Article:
Jeudi 23 octobre 2003
Antihydrogen is the antimatter equivalent of the hydrogen atom. It is of fundamental interest for, among other things, tests of CPT symmetry and measurements of gravitational effects on antimatter.
In 2002 the ATHENA experiment produced the first cold antihydrogen atoms by mixing trapped plasmas of positrons and antiprotons. The annihilation of the neutral anti-atoms is detected when they escape the apparatus.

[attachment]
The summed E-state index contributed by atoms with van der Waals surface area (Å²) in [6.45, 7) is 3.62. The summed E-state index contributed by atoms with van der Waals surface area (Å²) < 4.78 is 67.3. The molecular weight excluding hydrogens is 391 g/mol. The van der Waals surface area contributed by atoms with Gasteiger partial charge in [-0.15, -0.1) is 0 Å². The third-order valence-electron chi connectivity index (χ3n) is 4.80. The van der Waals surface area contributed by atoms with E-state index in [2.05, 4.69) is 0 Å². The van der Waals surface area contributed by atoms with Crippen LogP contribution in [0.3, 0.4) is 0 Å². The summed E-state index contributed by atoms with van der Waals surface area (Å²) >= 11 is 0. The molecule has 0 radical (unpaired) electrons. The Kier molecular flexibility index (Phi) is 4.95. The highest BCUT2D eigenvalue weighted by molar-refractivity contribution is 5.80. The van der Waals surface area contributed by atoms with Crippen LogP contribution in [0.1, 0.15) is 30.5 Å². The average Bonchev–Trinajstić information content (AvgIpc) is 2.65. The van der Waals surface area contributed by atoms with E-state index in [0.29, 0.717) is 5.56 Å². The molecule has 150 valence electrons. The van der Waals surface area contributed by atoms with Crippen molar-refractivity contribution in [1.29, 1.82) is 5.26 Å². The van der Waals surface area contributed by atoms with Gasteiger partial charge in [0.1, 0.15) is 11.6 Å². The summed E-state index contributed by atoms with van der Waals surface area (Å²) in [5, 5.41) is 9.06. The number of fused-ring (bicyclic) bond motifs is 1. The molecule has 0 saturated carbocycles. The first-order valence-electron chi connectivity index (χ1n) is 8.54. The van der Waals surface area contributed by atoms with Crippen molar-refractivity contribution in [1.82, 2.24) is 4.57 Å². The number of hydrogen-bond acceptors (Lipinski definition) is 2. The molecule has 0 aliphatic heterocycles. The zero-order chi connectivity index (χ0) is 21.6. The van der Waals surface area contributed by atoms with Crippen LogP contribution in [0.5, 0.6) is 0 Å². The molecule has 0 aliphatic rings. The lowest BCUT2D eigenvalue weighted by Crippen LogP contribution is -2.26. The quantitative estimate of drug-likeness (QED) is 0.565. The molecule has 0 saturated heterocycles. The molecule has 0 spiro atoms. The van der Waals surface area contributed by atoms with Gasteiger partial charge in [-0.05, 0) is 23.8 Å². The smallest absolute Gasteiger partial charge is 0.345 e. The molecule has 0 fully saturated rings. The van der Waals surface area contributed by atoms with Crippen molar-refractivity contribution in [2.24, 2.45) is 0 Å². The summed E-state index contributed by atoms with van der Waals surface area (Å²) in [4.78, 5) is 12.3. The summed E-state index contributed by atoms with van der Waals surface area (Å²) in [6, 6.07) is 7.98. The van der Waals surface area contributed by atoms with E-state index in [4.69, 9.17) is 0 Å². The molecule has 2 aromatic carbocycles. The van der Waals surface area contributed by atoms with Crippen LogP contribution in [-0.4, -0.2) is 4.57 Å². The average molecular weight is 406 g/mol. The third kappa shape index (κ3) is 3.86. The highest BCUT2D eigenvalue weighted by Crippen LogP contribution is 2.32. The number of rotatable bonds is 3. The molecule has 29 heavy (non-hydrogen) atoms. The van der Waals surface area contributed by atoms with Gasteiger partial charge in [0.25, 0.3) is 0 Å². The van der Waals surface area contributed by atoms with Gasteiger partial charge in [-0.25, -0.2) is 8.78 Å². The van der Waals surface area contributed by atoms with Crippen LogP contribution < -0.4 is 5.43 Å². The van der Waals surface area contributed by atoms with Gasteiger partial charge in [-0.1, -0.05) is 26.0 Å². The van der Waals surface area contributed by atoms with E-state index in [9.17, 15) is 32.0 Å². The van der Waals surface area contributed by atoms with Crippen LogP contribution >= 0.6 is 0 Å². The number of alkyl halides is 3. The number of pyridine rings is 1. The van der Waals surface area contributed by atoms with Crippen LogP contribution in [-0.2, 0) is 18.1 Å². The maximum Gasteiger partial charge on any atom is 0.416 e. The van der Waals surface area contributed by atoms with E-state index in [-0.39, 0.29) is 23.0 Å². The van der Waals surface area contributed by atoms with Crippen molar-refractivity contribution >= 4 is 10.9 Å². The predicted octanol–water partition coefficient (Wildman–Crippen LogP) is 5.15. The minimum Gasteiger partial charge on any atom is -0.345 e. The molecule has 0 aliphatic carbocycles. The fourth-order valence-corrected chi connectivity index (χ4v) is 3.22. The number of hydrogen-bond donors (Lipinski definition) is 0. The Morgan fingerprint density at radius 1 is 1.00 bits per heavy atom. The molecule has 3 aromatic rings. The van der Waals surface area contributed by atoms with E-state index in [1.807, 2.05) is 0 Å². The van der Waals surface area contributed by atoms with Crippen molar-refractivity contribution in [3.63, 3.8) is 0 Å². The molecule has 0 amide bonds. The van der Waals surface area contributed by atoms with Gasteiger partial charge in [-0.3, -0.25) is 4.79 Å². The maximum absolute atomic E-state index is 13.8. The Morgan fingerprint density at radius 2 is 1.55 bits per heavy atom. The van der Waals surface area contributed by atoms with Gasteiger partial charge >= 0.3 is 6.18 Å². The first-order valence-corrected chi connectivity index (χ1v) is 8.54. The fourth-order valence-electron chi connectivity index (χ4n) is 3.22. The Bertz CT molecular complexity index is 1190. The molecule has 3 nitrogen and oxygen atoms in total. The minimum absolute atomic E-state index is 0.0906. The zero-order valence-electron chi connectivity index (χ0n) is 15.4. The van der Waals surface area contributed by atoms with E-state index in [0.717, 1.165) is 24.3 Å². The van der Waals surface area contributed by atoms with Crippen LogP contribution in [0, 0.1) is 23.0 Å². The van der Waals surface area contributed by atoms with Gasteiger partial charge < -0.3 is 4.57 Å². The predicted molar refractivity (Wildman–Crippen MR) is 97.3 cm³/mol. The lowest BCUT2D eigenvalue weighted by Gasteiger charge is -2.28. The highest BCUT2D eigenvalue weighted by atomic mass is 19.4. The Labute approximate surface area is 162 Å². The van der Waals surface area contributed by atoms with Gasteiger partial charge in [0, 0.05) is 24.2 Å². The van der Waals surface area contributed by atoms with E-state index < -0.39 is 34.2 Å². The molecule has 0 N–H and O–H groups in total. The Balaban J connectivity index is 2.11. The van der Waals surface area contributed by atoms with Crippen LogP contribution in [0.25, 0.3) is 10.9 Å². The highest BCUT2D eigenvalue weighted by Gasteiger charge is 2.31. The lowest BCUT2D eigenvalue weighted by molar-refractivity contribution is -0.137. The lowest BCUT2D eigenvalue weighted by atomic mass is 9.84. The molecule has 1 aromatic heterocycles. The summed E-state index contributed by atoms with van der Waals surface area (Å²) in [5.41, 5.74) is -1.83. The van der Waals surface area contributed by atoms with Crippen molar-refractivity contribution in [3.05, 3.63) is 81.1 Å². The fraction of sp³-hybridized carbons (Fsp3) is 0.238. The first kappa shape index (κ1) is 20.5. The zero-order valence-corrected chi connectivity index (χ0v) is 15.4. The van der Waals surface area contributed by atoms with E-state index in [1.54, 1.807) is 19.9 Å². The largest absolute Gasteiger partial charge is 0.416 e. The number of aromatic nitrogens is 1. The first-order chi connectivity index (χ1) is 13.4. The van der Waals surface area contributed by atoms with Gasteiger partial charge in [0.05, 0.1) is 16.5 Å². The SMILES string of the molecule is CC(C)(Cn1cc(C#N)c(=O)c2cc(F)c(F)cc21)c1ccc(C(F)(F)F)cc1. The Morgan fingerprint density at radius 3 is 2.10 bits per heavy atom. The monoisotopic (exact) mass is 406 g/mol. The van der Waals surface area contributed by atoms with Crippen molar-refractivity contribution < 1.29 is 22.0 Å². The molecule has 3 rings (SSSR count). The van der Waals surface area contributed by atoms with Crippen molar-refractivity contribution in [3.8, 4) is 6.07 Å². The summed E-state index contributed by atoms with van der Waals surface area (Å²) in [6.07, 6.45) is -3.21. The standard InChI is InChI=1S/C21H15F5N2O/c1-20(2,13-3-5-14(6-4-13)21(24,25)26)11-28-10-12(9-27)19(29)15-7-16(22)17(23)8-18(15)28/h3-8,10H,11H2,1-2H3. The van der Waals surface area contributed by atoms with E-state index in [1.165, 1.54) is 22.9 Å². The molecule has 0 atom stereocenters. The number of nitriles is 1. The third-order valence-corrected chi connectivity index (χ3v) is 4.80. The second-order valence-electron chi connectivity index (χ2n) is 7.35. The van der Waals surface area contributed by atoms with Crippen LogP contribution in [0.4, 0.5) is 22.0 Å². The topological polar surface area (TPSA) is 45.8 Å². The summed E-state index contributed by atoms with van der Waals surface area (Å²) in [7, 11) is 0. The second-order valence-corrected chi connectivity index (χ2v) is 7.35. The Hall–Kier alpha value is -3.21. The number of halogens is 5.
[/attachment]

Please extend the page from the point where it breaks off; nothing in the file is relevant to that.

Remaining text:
In this colloquium I will describe the ATHENA experiment and the developments that resulted in this success. I will also discuss subsequent experiments aimed at understanding the physics of antihydrogen production. Finally, the future of anti-atomic physics will be addressed.